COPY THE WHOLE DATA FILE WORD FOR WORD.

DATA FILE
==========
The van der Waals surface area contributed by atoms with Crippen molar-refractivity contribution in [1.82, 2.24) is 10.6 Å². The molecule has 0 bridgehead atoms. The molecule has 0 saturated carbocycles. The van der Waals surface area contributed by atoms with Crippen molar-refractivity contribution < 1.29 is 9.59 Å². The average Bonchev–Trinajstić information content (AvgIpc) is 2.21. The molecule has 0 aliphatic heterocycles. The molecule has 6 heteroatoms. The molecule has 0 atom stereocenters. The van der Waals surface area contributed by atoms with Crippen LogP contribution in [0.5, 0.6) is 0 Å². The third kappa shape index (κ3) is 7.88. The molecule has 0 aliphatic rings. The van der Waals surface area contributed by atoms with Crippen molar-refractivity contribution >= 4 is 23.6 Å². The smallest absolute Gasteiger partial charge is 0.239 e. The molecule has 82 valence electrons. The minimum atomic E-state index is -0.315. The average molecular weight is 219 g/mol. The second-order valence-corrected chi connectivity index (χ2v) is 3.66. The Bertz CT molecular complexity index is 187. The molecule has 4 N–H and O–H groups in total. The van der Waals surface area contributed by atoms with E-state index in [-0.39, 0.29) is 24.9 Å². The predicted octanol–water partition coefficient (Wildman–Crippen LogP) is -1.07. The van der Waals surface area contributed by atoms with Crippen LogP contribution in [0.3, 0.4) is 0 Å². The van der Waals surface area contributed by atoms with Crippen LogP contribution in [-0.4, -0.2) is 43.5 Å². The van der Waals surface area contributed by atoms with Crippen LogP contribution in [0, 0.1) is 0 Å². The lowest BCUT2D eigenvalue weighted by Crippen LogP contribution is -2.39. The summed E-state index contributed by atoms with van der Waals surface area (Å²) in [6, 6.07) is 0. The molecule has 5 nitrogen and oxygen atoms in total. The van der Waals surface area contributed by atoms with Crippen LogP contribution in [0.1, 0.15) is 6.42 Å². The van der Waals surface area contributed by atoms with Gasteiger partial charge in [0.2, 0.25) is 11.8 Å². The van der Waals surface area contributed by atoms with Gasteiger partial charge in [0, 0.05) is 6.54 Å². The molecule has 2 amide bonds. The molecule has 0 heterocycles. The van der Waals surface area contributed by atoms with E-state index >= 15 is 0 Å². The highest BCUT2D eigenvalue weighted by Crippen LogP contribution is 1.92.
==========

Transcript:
The van der Waals surface area contributed by atoms with Crippen molar-refractivity contribution in [1.82, 2.24) is 10.6 Å². The molecule has 0 bridgehead atoms. The molecule has 0 saturated carbocycles. The van der Waals surface area contributed by atoms with Crippen molar-refractivity contribution < 1.29 is 9.59 Å². The average Bonchev–Trinajstić information content (AvgIpc) is 2.21. The molecule has 0 aliphatic heterocycles. The molecule has 6 heteroatoms. The molecule has 0 atom stereocenters. The van der Waals surface area contributed by atoms with Crippen LogP contribution in [0.5, 0.6) is 0 Å². The third kappa shape index (κ3) is 7.88. The molecule has 0 aliphatic rings. The van der Waals surface area contributed by atoms with Crippen molar-refractivity contribution >= 4 is 23.6 Å². The smallest absolute Gasteiger partial charge is 0.239 e. The molecule has 82 valence electrons. The minimum atomic E-state index is -0.315. The average molecular weight is 219 g/mol. The second-order valence-corrected chi connectivity index (χ2v) is 3.66. The Bertz CT molecular complexity index is 187. The molecule has 4 N–H and O–H groups in total. The van der Waals surface area contributed by atoms with E-state index in [-0.39, 0.29) is 24.9 Å². The predicted octanol–water partition coefficient (Wildman–Crippen LogP) is -1.07. The van der Waals surface area contributed by atoms with Crippen LogP contribution in [0.3, 0.4) is 0 Å². The van der Waals surface area contributed by atoms with Crippen LogP contribution in [-0.4, -0.2) is 43.5 Å². The van der Waals surface area contributed by atoms with Crippen LogP contribution in [0, 0.1) is 0 Å². The lowest BCUT2D eigenvalue weighted by Crippen LogP contribution is -2.39. The summed E-state index contributed by atoms with van der Waals surface area (Å²) in [6, 6.07) is 0. The molecule has 5 nitrogen and oxygen atoms in total. The van der Waals surface area contributed by atoms with Crippen LogP contribution in [0.1, 0.15) is 6.42 Å². The van der Waals surface area contributed by atoms with Gasteiger partial charge in [0.2, 0.25) is 11.8 Å². The van der Waals surface area contributed by atoms with Gasteiger partial charge in [0, 0.05) is 6.54 Å². The molecule has 2 amide bonds. The molecule has 0 heterocycles. The van der Waals surface area contributed by atoms with E-state index >= 15 is 0 Å². The highest BCUT2D eigenvalue weighted by Crippen LogP contribution is 1.92.